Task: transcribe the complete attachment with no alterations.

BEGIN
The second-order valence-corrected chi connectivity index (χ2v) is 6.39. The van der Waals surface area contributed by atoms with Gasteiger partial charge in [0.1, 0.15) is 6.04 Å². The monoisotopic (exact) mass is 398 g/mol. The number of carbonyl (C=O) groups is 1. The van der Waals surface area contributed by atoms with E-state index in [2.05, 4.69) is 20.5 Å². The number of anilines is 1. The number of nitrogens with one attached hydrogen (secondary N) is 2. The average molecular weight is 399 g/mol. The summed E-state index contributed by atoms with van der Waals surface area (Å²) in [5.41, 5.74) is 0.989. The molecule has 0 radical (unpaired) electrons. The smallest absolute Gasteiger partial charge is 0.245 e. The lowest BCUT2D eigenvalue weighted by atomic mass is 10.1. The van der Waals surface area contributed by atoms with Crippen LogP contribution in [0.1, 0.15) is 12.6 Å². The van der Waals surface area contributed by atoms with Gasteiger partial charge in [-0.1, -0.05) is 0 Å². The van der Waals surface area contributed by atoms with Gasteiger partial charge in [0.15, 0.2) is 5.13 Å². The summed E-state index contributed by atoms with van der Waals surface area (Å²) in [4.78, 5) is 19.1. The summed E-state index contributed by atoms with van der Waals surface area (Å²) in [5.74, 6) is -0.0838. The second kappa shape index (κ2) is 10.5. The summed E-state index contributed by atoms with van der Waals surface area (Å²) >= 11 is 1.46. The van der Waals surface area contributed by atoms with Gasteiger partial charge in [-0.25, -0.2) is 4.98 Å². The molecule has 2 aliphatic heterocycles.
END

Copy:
The second-order valence-corrected chi connectivity index (χ2v) is 6.39. The van der Waals surface area contributed by atoms with Gasteiger partial charge in [0.1, 0.15) is 6.04 Å². The monoisotopic (exact) mass is 398 g/mol. The number of carbonyl (C=O) groups is 1. The van der Waals surface area contributed by atoms with E-state index in [2.05, 4.69) is 20.5 Å². The number of anilines is 1. The number of nitrogens with one attached hydrogen (secondary N) is 2. The average molecular weight is 399 g/mol. The summed E-state index contributed by atoms with van der Waals surface area (Å²) in [5.41, 5.74) is 0.989. The molecule has 0 radical (unpaired) electrons. The smallest absolute Gasteiger partial charge is 0.245 e. The lowest BCUT2D eigenvalue weighted by atomic mass is 10.1. The van der Waals surface area contributed by atoms with Crippen LogP contribution in [0.1, 0.15) is 12.6 Å². The van der Waals surface area contributed by atoms with Gasteiger partial charge in [-0.1, -0.05) is 0 Å². The van der Waals surface area contributed by atoms with Gasteiger partial charge in [0.15, 0.2) is 5.13 Å². The summed E-state index contributed by atoms with van der Waals surface area (Å²) in [4.78, 5) is 19.1. The summed E-state index contributed by atoms with van der Waals surface area (Å²) in [5.74, 6) is -0.0838. The second kappa shape index (κ2) is 10.5. The summed E-state index contributed by atoms with van der Waals surface area (Å²) >= 11 is 1.46. The van der Waals surface area contributed by atoms with Gasteiger partial charge in [-0.25, -0.2) is 4.98 Å². The molecule has 2 aliphatic heterocycles.